Shackles

Free Shackles by Bill Pronzini

Book: Shackles by Bill Pronzini Read Free Book Online
Authors: Bill Pronzini
Tags: Fiction
full of rain. Break open pretty soon, dump rain like gray piss on the rest of the day.
    I can’t keep still. Cold in here, the air smells of rain even in here, I need to move around. I’m not going to write any more, pointless to keep writing crap like this.
    Gray piss all over the rest of the day.

----
The Seventh Day
----
    Yesterday was bad, the worst since I’ve been here, and today doesn’t look much better. More dark clouds, more rain—it hasn’t stopped raining since yesterday noon.
    I’m still edgy, depressed. It’s getting to me, all of it, the weather, the chain and the leg iron, the short rations, the staticky radio,
all
of it, and I can’t seem to break the mood. Dangerous frame of mind, I
know
it is, I know I’ve got to snap out of it, but how? How? I did an hour’s worth of nonstop exercises this morning, then paced and paced and paced until I was fatigued, but the workout didn’t seem to have any effect on me mentally. I don’t even want to eat. My belly is screaming for food but the thought of food makes my throat close up. I’ve
got
to eat, though. Got to keep my strength up.
    Frigging weather. Why doesn’t it stop raining?
     
    I keep wondering if he’ll be back.
    Nearly a week now since he left. And he said he wouldn’t come again until he was sure I was dead. But will he be able to stay away that long? The whole purpose of this prison is to make me suffer, right? A man who hates that deeply, who craves revenge that much—wouldn’t he want to keep tabs on his victim, get a firsthand look at some of the suffering? Seems likely he would. He’d have to have tremendous will power not to. And wouldn’t he want to make sure I hadn’t found some way to get free, no matter how escape-proof he thinks this place is? If I were him I wouldn’t be able to sleep night after night for as long as four months if there was even the remotest chance of my prisoner getting loose, coming after me.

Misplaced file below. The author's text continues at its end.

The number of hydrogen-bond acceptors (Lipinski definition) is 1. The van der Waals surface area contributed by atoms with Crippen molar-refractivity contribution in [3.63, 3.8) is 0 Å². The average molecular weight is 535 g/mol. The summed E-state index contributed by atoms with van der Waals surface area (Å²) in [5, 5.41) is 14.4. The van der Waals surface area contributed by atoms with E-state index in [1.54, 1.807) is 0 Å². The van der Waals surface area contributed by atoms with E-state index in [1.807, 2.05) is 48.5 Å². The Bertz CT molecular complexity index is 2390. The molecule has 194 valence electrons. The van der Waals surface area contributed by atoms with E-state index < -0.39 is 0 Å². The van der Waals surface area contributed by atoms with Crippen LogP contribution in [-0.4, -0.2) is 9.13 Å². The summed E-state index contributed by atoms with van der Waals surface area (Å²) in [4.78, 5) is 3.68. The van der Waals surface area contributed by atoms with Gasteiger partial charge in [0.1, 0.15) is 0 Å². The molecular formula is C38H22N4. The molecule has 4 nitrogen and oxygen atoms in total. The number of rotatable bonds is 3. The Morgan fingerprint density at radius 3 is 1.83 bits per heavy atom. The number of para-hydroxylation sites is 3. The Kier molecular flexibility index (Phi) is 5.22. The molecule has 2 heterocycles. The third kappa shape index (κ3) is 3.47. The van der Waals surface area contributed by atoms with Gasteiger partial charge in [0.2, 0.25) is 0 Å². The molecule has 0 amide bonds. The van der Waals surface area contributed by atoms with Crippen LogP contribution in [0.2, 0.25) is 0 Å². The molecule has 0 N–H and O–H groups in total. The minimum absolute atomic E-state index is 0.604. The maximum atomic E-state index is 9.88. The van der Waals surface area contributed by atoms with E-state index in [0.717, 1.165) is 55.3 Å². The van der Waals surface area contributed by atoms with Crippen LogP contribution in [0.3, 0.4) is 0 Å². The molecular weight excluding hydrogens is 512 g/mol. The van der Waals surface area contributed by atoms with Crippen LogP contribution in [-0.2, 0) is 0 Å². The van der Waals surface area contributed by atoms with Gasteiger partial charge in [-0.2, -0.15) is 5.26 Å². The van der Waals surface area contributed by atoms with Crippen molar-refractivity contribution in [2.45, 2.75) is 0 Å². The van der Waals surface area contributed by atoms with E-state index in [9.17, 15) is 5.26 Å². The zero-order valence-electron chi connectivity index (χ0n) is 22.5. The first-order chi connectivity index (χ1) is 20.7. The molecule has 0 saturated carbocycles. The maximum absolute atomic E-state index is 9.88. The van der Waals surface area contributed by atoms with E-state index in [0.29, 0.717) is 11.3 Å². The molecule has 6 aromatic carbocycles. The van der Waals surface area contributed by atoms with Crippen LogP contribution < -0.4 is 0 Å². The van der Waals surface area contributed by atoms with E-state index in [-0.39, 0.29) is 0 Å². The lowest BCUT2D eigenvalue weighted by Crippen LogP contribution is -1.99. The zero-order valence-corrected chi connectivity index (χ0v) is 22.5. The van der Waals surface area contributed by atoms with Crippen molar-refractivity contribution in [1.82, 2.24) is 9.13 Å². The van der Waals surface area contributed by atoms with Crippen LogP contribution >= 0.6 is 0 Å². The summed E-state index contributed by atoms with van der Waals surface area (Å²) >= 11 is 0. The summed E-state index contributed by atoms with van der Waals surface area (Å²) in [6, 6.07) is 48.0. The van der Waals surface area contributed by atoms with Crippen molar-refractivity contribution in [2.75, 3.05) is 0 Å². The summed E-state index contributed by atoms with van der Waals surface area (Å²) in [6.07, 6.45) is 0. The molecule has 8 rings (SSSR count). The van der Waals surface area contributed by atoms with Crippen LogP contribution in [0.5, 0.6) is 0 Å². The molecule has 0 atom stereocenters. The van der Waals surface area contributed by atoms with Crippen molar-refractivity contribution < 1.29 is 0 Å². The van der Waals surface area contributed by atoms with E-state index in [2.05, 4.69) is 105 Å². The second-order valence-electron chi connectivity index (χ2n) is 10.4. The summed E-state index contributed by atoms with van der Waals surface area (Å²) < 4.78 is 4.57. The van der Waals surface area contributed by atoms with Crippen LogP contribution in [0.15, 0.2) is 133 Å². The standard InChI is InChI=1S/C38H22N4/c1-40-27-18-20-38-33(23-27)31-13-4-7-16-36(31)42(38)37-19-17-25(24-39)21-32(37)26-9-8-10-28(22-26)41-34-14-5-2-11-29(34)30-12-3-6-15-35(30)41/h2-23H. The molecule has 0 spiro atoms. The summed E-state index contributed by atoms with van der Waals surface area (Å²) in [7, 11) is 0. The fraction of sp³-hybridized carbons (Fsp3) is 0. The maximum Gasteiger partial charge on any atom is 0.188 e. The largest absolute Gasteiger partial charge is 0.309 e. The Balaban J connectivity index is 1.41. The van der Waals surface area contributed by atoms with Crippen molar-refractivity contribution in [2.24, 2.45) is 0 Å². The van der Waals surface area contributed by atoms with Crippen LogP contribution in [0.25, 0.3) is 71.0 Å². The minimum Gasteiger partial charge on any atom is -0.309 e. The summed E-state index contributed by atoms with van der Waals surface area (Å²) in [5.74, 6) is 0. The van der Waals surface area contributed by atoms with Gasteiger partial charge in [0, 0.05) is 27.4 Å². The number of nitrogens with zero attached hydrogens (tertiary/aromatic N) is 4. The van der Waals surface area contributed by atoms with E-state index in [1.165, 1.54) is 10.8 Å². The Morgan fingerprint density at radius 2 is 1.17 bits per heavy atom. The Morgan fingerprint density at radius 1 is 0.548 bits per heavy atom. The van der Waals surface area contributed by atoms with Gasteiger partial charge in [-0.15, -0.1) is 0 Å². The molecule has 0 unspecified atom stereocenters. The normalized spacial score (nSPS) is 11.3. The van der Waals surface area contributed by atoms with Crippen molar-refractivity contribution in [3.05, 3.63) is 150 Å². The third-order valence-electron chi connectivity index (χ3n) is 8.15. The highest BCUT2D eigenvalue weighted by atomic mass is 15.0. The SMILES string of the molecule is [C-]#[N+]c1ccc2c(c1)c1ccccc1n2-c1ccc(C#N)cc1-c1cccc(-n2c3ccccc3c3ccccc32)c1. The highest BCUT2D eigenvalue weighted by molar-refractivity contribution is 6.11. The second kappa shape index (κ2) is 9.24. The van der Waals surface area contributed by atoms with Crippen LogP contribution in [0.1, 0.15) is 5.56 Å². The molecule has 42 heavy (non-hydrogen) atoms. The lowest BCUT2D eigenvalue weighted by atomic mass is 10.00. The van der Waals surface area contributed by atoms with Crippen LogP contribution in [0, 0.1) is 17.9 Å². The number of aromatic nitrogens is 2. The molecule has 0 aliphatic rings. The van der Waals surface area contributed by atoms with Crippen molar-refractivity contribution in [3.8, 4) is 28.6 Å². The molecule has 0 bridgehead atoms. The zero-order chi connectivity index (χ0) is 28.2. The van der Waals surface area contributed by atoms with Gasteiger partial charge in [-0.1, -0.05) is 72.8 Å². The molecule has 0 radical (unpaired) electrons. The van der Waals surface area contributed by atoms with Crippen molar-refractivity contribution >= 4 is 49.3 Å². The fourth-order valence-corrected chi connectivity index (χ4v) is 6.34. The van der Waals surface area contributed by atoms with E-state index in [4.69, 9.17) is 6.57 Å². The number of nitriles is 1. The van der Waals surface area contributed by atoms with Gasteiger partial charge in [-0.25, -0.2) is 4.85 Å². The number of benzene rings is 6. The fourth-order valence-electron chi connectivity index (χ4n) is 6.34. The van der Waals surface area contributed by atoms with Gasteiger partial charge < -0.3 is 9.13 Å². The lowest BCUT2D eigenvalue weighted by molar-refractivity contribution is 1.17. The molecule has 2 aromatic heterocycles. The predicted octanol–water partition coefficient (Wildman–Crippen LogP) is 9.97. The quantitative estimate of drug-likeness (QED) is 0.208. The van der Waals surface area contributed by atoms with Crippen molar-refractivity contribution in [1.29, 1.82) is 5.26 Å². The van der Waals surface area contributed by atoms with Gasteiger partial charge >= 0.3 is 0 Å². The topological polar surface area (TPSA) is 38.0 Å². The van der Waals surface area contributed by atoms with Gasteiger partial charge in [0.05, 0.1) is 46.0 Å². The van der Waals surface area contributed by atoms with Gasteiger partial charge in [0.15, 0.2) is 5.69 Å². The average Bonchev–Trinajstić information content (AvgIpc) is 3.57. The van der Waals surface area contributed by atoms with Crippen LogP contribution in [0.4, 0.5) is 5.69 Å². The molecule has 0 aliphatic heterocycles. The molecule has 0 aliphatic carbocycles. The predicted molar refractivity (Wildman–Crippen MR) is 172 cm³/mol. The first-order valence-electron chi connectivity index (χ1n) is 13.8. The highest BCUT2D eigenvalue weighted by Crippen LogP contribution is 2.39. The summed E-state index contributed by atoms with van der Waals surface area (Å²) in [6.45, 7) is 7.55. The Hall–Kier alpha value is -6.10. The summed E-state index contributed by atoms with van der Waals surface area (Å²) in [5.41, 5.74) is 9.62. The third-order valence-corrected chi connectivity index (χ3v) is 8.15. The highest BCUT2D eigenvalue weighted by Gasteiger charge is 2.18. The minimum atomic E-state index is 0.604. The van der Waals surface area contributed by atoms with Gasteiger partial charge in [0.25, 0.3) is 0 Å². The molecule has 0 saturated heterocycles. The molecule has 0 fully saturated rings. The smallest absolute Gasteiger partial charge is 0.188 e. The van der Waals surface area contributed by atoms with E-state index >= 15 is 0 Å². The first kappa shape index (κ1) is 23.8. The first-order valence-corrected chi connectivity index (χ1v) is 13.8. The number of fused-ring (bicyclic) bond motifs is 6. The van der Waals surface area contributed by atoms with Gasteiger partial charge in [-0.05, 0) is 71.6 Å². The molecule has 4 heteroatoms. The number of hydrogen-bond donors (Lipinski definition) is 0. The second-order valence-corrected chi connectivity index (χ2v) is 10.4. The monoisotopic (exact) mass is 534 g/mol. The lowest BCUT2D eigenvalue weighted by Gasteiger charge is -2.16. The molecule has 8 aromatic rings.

But I could never be a man like him, so how can I know what goes on in a mind like his? Maybe he’s completely satisfied that there’s no way for me to escape. And maybe just the
thought
of my suffering is enough for him.
    Still. Still, there’s a chance he’ll come back. I
want
him to, because then I might be able to gull him into believing I’m sick, catch him off guard that way. He wasn’t careless before, but that doesn’t mean he can’t be maneuvered into making a mistake. Oh yes, I want him to come back, I want him to make a mistake, I want to get my hands on him.
    I want to kill him.
    Only one other person I’ve felt that way about. Man named Emerson who hired a gunman to take out Eberhardt a few years ago. I happened to be with Eb at his house when the gunman showed up and both of us got shot, Eberhardt so seriously that he almost died. I tracked Emerson down with every intention of canceling his ticket—only he was dead when I caught up with him, dead of a freak accident, and it came as a relief because I didn’t have to put myself to the test after all, find out if I really was capable of cold-blooded murder when the moment of truth arrived. Now, looking back on that time, I
know
I would not have been able to kill Emerson. All my life I’ve lived and worked within the law. And I’ve seen too much torn and bleeding flesh, too much death and dying, to want to inflict that kind of indecency on another human being.
    But this is different. What the whisperer has done to me isn’t human;
he
isn’t human. He’s a dangerous animal, a mad dog. And I
can
kill a mad dog—I know that just as surely as I know I wouldn’t have been able to destroy Emerson.
    Every man has his price in murder, just as he has his price in wealth or power or love. When the mad dog locked me in these chains we both found mine.

----
The Tenth Day
----
    My daily routine is well established now, some of it by choice and some of it dictated by the contents and confines of my cell.
    Wake up around seven, get up immediately.

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